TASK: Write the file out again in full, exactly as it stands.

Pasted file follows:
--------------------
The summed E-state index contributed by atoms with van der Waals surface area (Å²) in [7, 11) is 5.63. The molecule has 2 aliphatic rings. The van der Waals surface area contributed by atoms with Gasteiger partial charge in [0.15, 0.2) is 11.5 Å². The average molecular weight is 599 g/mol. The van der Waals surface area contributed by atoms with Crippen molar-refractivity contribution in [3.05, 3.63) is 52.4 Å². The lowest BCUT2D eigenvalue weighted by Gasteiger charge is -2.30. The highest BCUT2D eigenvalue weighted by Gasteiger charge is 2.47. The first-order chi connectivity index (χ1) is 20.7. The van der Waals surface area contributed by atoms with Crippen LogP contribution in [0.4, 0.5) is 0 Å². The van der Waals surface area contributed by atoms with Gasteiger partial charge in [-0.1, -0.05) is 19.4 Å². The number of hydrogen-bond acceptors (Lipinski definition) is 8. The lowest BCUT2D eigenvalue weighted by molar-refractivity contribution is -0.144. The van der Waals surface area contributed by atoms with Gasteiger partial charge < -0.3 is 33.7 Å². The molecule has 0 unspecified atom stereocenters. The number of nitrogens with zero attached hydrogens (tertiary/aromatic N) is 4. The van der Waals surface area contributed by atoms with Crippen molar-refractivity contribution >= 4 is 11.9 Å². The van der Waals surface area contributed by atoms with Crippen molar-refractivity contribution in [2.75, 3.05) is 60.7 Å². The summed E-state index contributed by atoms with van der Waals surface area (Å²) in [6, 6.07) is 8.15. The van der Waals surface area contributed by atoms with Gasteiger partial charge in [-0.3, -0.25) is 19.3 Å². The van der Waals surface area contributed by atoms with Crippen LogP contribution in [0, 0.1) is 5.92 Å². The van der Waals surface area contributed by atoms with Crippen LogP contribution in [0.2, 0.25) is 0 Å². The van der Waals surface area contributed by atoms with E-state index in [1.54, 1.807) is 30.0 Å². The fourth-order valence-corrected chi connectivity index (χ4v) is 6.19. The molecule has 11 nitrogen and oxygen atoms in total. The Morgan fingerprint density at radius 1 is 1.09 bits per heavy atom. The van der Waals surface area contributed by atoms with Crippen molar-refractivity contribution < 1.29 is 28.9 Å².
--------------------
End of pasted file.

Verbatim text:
The summed E-state index contributed by atoms with van der Waals surface area (Å²) in [7, 11) is 5.63. The molecule has 2 aliphatic rings. The van der Waals surface area contributed by atoms with Gasteiger partial charge in [0.15, 0.2) is 11.5 Å². The average molecular weight is 599 g/mol. The van der Waals surface area contributed by atoms with Crippen molar-refractivity contribution in [3.05, 3.63) is 52.4 Å². The lowest BCUT2D eigenvalue weighted by Gasteiger charge is -2.30. The highest BCUT2D eigenvalue weighted by Gasteiger charge is 2.47. The first-order chi connectivity index (χ1) is 20.7. The van der Waals surface area contributed by atoms with Crippen LogP contribution in [0.4, 0.5) is 0 Å². The van der Waals surface area contributed by atoms with Gasteiger partial charge in [-0.1, -0.05) is 19.4 Å². The number of hydrogen-bond acceptors (Lipinski definition) is 8. The lowest BCUT2D eigenvalue weighted by molar-refractivity contribution is -0.144. The van der Waals surface area contributed by atoms with Gasteiger partial charge < -0.3 is 33.7 Å². The molecule has 0 unspecified atom stereocenters. The number of nitrogens with zero attached hydrogens (tertiary/aromatic N) is 4. The van der Waals surface area contributed by atoms with Crippen molar-refractivity contribution >= 4 is 11.9 Å². The van der Waals surface area contributed by atoms with Crippen molar-refractivity contribution in [2.75, 3.05) is 60.7 Å². The summed E-state index contributed by atoms with van der Waals surface area (Å²) in [6, 6.07) is 8.15. The van der Waals surface area contributed by atoms with Gasteiger partial charge in [-0.3, -0.25) is 19.3 Å². The van der Waals surface area contributed by atoms with Crippen LogP contribution in [0, 0.1) is 5.92 Å². The van der Waals surface area contributed by atoms with Crippen LogP contribution in [0.2, 0.25) is 0 Å². The van der Waals surface area contributed by atoms with E-state index in [1.54, 1.807) is 30.0 Å². The fourth-order valence-corrected chi connectivity index (χ4v) is 6.19. The molecule has 11 nitrogen and oxygen atoms in total. The Morgan fingerprint density at radius 1 is 1.09 bits per heavy atom. The van der Waals surface area contributed by atoms with Crippen molar-refractivity contribution < 1.29 is 28.9 Å².